The traditional view of these 15th century explorers is that they were brave sailors who braved the risks and difficulties of oceanic travel and who “discovered” new lands in distant places. In truth, they were horribly brutal, homicidal tyrants who actually were responsible for more atrocities than the worst modern-day examples of dictators and perpetrators of crimes against humanity.
The human carnage committed by Columbus and his armies and by those of Cortes in the century following their arrival in the Americas dwarfs even those committed by the Nazis during World War Two. The sheer numbers of people they enslaved, brutalized, and murdered amounts to many times the six million Jews killed by the Nazis. In fact, if one combines the number of native people murdered (and very cruelly, senselessly, and unnecessarily brutally) by Columbus and Cortes and their contemporaries. Columbus accounted for the deaths of at least 8 million native people on Hispaniola alone; in Central Mexico, almost all of 25 million people were killed or died as a result of the European “explorers” within the span of one human lifetime since their arrival; in the Andes, approximately the same numbers were killed as the number of Jews murdered by Hitlers armies.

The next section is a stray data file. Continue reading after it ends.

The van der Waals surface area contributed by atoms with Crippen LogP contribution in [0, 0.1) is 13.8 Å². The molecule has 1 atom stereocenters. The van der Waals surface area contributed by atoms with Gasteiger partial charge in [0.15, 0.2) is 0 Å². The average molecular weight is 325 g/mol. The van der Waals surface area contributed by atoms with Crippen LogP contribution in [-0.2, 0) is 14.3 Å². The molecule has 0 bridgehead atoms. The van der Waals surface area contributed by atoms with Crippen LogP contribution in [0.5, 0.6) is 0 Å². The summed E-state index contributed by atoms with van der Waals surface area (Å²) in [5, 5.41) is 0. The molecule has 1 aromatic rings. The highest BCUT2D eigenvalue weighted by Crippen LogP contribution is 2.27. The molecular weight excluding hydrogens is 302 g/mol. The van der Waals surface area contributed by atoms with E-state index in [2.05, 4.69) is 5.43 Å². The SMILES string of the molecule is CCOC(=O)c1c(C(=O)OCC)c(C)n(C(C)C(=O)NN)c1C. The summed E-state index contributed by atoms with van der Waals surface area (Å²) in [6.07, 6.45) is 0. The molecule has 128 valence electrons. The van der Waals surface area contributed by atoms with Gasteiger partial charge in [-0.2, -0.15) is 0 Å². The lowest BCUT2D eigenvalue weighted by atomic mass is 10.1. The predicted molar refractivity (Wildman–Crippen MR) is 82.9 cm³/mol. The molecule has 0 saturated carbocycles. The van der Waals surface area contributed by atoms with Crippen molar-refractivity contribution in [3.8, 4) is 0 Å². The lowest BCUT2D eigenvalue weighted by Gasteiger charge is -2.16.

What makes these atrocities even more incredible is the fact that they were accomplished largely by hand, one victim at a time, and without the benefit of modern mechanical assistance. It is a testament to the capacity for cruelty of some of the men we still regard as “heroes” that they were apparently unaffected by their actions. That alone is fascinating when one considers that the origin of the Nazi gas chambers was as a result of the “inefficiency” of killing thousands of people at a time by machine gun and the negative affect on the “morale” of the troops responsible for killing so many people by their own hand. By all accounts, the European explorers whose names still mark our calendar would have made Hitler very proud and spared him the need for building any.